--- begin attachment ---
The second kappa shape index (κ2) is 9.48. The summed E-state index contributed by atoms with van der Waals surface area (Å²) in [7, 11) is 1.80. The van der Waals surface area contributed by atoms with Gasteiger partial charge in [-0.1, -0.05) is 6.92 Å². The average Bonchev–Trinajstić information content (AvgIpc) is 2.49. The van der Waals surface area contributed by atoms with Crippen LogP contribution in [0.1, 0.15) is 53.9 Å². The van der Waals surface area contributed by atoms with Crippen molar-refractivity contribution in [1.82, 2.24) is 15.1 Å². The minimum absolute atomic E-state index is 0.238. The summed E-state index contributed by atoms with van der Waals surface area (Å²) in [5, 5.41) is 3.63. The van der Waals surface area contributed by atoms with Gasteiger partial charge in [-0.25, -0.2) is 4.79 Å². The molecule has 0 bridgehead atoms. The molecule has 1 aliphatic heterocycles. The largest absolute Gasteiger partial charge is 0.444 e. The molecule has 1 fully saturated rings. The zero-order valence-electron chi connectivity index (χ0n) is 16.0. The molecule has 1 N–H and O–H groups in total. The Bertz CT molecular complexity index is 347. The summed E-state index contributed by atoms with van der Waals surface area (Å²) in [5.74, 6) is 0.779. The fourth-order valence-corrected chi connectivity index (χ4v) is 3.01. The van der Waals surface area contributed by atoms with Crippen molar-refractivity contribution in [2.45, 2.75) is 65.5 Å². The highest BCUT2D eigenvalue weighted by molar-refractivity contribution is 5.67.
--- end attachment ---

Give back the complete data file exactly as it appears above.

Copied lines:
The second kappa shape index (κ2) is 9.48. The summed E-state index contributed by atoms with van der Waals surface area (Å²) in [7, 11) is 1.80. The van der Waals surface area contributed by atoms with Gasteiger partial charge in [-0.1, -0.05) is 6.92 Å². The average Bonchev–Trinajstić information content (AvgIpc) is 2.49. The van der Waals surface area contributed by atoms with Crippen LogP contribution in [0.1, 0.15) is 53.9 Å². The van der Waals surface area contributed by atoms with Crippen molar-refractivity contribution in [1.82, 2.24) is 15.1 Å². The minimum absolute atomic E-state index is 0.238. The summed E-state index contributed by atoms with van der Waals surface area (Å²) in [5, 5.41) is 3.63. The van der Waals surface area contributed by atoms with Gasteiger partial charge in [-0.25, -0.2) is 4.79 Å². The molecule has 0 bridgehead atoms. The molecule has 1 aliphatic heterocycles. The largest absolute Gasteiger partial charge is 0.444 e. The molecule has 1 fully saturated rings. The zero-order valence-electron chi connectivity index (χ0n) is 16.0. The molecule has 1 N–H and O–H groups in total. The Bertz CT molecular complexity index is 347. The summed E-state index contributed by atoms with van der Waals surface area (Å²) in [5.74, 6) is 0.779. The fourth-order valence-corrected chi connectivity index (χ4v) is 3.01. The van der Waals surface area contributed by atoms with Crippen molar-refractivity contribution in [2.45, 2.75) is 65.5 Å². The highest BCUT2D eigenvalue weighted by molar-refractivity contribution is 5.67.